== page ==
Bartender mixes traditional precision with flair for invention
"Eat," Garrett Mikell begs. "Please eat."
That's a New Year's Eve message from the other side of the bar, delivered by an award-winning Austin bartender, formerly of Starlite, PÃ©chÃ© and the Woodland.
"We're not trying to sell you our food," Mikell says. "We're just looking out for everybody."
Mikell's just as eager as anyone else to celebrate on the big party night. In fact, he admits feeling mildly jealous about nonworking revelers. Yet he's dealt with enough guests who've had too much to drink on empty stomachs.
"There's always the one who sips only a few drinks a year," Mikell says. "But then, there she is, on her second bottle of champagne. We watch all patrons with our peripheral vision to make sure they are OK."
Ex-military, compact, brown-topped with a reddish beard, Mikell looks like he can handle any customers who reach their happiness limits. Or who pass over into rudeness because they feel entitled to a good time.
"With any large, happy crowd, it could go either way," he says.
Following an afternoon moving furniture from Clarksville to South Austin, then competing in a late-night club-bartending contest, doughty Mikell met me at Snack Bar on South Congress Avenue for a morning Topo Chico mineral water (him) and decaf (me).
Still fairly new to the bartending game, Mikell quickly ascended the hierarchy of local "mixologists," a word he finds too prissy. He won an Austin-wide contest to make something inventive with Bombay Sapphire gin, then competed with bartenders from across the country in the Las Vegas finals with his Bombay Bacon and Eggs.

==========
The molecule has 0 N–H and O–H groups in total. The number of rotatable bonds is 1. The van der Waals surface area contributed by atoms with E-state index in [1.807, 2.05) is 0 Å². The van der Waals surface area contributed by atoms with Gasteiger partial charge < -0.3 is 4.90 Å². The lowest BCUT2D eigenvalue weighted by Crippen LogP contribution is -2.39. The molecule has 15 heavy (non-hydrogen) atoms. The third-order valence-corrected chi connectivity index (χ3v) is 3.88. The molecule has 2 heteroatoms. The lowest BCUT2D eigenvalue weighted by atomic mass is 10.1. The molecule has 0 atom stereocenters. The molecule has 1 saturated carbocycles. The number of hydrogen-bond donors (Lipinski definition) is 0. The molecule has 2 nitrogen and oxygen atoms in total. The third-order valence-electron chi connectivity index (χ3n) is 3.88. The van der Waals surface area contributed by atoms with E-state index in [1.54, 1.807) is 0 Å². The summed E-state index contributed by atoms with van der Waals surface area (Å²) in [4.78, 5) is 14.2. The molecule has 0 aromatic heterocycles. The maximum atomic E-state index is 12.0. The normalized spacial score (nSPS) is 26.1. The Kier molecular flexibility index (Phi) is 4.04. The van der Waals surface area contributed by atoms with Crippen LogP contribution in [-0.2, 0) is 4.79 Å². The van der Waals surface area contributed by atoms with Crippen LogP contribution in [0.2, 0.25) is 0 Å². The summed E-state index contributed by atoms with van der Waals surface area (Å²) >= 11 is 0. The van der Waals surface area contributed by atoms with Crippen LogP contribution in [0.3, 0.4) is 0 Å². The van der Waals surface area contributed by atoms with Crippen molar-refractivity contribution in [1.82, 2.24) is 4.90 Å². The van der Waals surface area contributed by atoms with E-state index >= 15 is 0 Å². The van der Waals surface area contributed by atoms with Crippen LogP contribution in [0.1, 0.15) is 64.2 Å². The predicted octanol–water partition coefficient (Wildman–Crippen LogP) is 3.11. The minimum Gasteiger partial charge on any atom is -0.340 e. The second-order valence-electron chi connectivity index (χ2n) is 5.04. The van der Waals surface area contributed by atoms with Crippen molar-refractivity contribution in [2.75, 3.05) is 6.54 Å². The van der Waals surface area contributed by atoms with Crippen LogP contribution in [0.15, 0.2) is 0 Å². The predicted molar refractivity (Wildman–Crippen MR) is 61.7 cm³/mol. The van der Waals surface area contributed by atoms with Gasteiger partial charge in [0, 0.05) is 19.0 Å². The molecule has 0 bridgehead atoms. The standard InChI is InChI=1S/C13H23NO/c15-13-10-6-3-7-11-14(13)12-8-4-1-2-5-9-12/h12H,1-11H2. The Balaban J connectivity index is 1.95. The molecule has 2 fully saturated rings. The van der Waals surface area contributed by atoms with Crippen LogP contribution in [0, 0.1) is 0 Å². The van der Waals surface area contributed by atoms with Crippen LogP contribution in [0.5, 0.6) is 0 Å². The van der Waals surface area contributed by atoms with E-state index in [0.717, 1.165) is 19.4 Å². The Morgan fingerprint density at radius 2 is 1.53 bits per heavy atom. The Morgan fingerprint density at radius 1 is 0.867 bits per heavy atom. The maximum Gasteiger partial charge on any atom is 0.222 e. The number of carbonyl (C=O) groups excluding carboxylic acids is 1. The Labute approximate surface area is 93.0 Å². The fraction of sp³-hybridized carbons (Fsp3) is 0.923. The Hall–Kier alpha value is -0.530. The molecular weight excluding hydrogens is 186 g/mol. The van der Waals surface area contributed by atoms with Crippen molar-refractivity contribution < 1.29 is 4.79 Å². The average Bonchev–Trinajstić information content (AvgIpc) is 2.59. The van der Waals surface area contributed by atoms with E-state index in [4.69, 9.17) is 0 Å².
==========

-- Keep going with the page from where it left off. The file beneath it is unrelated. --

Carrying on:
"What idiot would put bacon in gin?" asks the Mississippi-born traditionalist with a rebellious streak. "But once I decide to use some ingredient, I work until I get it exactly right."
In the bacon case, the "aha" moment came when he ran across a photograph of a melon. Bacon and melons go together, right? Why not pair them with gin? Mikell was featured in the December issue of GQ magazine for his discovery.
The internal strain between the conventionalist, who wants to preserve cocktail recipes going back to the 1920s, and the still-young man, 25, with an incorrigible appetite for fun, goes back to childhood. He claims to be "part redneck, part Cherokee," and grew up in Oxford, Miss., son of a microbiology professor, but without his own academic focus.
"It was a really small town with nothing much to do," Mikell says. So he took a job cooking at City Grocery, a nationally recognized restaurant. "My palate developed in the kitchen," he says.
That training in taste combinations serves him well when bartending. His chance came when he was bussing tables at the former Starlite on Colorado Street. When the bartender didn't show for one shift, Mikell found himself uncorking $80 bottles of wine — very carefully.
"I broke the cork on the very first one," he said. Panicked, Mikell informed the head server, who showed him how to pull the cork halfway out. "Then I tried to refill a glass with a corked bottle. "
Accomplished after only two years behind the bar, having also worked at PechÃ©, one of the city's top cocktail destinations, Mikell is taking time to cook up the right recipes.
"When conceptualizing a drink, I look at a cookbook first," he says, rattling off a precise recipe for a classic Sazerac.
Recently, Mikell devised a cocktail list for the exclusive Hotel Saint Cecilia, "a twist on Prohibition drinks that stay true to the hotel's rock 'n' roll sensibility," he says. Now Mikell is noodling on a drink menu for Takoba, an interior Mexican restaurant slated for East Seventh and Onion streets.
Although a proselytizing supporter of bartender guilds, Mikell remains pretty modest. No Tom Cruise-style bottle juggling for him.
He's not even completely comfortable with the wider recognition: "Recently, I realized that I knew a lot more about booze than I ever wanted other people to know."